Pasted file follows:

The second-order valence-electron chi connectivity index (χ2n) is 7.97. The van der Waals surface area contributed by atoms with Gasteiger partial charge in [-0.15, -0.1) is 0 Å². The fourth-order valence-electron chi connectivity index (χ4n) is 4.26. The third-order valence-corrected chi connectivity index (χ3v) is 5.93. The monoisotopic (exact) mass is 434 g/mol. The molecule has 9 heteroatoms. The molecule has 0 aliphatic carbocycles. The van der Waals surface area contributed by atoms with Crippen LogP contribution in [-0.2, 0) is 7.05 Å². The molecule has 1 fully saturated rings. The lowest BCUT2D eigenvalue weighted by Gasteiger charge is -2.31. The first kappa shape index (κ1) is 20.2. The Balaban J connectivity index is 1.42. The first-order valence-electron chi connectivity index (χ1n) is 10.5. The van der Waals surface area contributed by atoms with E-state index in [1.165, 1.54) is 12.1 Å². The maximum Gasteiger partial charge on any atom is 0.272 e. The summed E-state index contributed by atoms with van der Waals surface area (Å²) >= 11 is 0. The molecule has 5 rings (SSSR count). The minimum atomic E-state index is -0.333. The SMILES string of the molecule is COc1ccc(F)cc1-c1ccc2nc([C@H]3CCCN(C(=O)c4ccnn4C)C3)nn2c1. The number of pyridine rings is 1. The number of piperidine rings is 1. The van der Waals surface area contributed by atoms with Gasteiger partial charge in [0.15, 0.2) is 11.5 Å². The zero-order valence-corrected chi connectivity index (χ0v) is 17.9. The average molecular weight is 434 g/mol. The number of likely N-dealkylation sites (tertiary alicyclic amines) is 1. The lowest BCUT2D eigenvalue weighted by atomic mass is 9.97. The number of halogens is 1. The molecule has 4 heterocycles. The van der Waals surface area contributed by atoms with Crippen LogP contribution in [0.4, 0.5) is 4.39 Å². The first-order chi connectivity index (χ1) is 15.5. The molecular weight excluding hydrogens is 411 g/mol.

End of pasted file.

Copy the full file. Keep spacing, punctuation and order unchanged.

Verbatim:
The second-order valence-electron chi connectivity index (χ2n) is 7.97. The van der Waals surface area contributed by atoms with Gasteiger partial charge in [-0.15, -0.1) is 0 Å². The fourth-order valence-electron chi connectivity index (χ4n) is 4.26. The third-order valence-corrected chi connectivity index (χ3v) is 5.93. The monoisotopic (exact) mass is 434 g/mol. The molecule has 9 heteroatoms. The molecule has 0 aliphatic carbocycles. The van der Waals surface area contributed by atoms with Crippen LogP contribution in [-0.2, 0) is 7.05 Å². The molecule has 1 fully saturated rings. The lowest BCUT2D eigenvalue weighted by Gasteiger charge is -2.31. The first kappa shape index (κ1) is 20.2. The Balaban J connectivity index is 1.42. The first-order valence-electron chi connectivity index (χ1n) is 10.5. The van der Waals surface area contributed by atoms with E-state index in [1.165, 1.54) is 12.1 Å². The maximum Gasteiger partial charge on any atom is 0.272 e. The summed E-state index contributed by atoms with van der Waals surface area (Å²) >= 11 is 0. The molecule has 5 rings (SSSR count). The minimum atomic E-state index is -0.333. The SMILES string of the molecule is COc1ccc(F)cc1-c1ccc2nc([C@H]3CCCN(C(=O)c4ccnn4C)C3)nn2c1. The number of pyridine rings is 1. The number of piperidine rings is 1. The van der Waals surface area contributed by atoms with Gasteiger partial charge in [0.15, 0.2) is 11.5 Å². The zero-order valence-corrected chi connectivity index (χ0v) is 17.9. The average molecular weight is 434 g/mol. The number of likely N-dealkylation sites (tertiary alicyclic amines) is 1. The lowest BCUT2D eigenvalue weighted by atomic mass is 9.97. The number of halogens is 1. The molecule has 4 heterocycles. The van der Waals surface area contributed by atoms with Crippen LogP contribution in [0.4, 0.5) is 4.39 Å². The first-order chi connectivity index (χ1) is 15.5. The molecular weight excluding hydrogens is 411 g/mol.